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One Year After Equifax: Cyber Health Checklist

African American man on cell phone and computer

Where Do You Stand?

A little over a year ago, roughly 148 million Equifax customers had their data stolen: names, home addresses, Social Security and credit card numbers, birthdays, phone numbers, email addresses, and driver’s license numbers, thanks to a breach that could have been prevented by simple software and system updates.

Experts say neither the government nor the credit reporting industry has done much to change their practices. Have you? What steps are you taking to protect your PII (personally identifiable information)? How would you rate your cyber health compared to a year ago?

At Ameris Bank, we want to arm you with information to help you stay in good cyber security health:

Freeze your credit with each of the four bureaus.

This blocks any organization from accessing your credit report. It’s a free service, and it stays in place until you “thaw” it. You don’t leave your house unlocked while you’re gone; why would you allow unfettered access to your most sensitive data? You will need to thaw your credit when you’re applying for any kind of loan, but it should only take about one business day if you make an online or phone request or approximately three days if by mail. There may be a small fee for requesting a freeze, but since it provides you with security, it’s probably well worth the investment.

Review your credit report carefully.

You are entitled to receive one free copy per year from each bureau, but since thieves may not act on your stolen information right away, it may be worth paying the nominal fee (roughly $10) to request copies regularly. Be sure to report any signs of theft or fraud to the police and all reporting bureaus immediately.

Sign up for credit monitoring.

This will alert you to any suspicious activity. You can sign up for paid services, but CreditKarma offers free monitoring of Equifax and TransUnion. Consider opening an Ameris Bank Amenity Checking account so that you can take advantage of a checking account that also includes ID protection and restoration services.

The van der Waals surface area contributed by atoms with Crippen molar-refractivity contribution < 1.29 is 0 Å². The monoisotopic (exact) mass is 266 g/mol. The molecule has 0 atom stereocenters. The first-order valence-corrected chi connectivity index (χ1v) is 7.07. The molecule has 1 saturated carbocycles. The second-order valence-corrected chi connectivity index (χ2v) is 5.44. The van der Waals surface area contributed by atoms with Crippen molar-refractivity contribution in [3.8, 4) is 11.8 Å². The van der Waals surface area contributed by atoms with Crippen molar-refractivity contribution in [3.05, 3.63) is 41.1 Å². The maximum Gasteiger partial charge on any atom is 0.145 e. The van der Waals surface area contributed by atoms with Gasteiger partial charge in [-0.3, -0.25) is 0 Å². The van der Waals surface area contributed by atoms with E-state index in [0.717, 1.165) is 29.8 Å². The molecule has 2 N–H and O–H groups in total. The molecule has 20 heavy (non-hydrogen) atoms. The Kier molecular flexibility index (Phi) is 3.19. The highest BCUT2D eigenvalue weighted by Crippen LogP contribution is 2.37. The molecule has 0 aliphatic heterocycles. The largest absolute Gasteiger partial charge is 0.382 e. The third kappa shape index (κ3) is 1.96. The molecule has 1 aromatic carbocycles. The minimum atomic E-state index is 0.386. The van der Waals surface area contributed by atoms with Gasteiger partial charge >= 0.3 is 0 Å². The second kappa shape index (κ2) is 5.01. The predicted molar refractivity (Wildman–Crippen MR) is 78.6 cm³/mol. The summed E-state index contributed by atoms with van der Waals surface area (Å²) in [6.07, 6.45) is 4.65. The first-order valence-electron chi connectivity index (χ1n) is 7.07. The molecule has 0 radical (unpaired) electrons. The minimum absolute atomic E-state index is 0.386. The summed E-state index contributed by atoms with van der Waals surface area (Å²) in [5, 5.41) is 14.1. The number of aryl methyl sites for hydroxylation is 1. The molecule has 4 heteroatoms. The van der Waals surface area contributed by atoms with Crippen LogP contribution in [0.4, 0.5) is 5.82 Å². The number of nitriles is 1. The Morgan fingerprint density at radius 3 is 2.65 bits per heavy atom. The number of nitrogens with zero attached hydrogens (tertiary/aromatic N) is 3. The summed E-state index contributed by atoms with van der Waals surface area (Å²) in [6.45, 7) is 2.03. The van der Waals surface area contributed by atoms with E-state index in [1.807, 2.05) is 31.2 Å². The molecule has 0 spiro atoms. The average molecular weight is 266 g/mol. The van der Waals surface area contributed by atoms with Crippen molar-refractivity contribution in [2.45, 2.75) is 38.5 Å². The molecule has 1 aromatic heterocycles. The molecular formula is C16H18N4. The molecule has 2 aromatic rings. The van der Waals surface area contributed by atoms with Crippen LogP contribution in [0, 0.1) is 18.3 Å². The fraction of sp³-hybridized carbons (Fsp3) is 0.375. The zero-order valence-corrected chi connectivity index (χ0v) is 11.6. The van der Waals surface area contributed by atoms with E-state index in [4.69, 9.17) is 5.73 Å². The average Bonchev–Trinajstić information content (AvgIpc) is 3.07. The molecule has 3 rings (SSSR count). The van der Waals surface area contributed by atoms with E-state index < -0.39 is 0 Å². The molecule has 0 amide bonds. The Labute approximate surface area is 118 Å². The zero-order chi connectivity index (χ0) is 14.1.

Should you find yourself a victim of identity theft, act immediately.

Follow the Federal Trade Commission’s roadmap for the important steps you need to take. Another helpful resource is the Identify Theft Resource Center, a non-profit organization established to support victims of identity theft. They have a free Identity Theft app that allows you to track your case and access other helpful resources.

Educate yourself.

Educate yourself about how the credit reporting agencies work and what they do with your information. You might be surprised by how much access and control they have over your information with very little regulation or oversight. Consumer Reports is a great resource.

How did you fare? If you’ve only taken one or two of these measures, you’re not alone. A USA Today survey found that one year after the Equifax breach, only 8% of Americans have frozen their credit. Let’s get engaged about protecting our PII. In fact, why not put a reminder in your phone to run through this checklist every six months? See if you can improve your cyber hygiene score.

Just as you should with your physical well-being, you need to advocate for your own cyber health rather than solely relying on others to protect you. Be sure to check out our cybersecurity resources and follow us on LinkedIn or Twitter for tips to help you achieve better cyber hygiene.


Written by: Sarah Nicholas

Sarah is the Director of Communications for Serendipity Communications. She lives in Plainwell, Michigan with her husband, daughters and stepson, with twin stepdaughters nearby. She is passionate about cyber safety education for children and enjoys ballet dancing, reading and volunteering at her children’s school.

The opinions voiced in this material are for general information only and are not intended to provide specific advice or recommendations for any individual. Ameris Bank is not affiliated with nor endorses any of the companies featured in this article.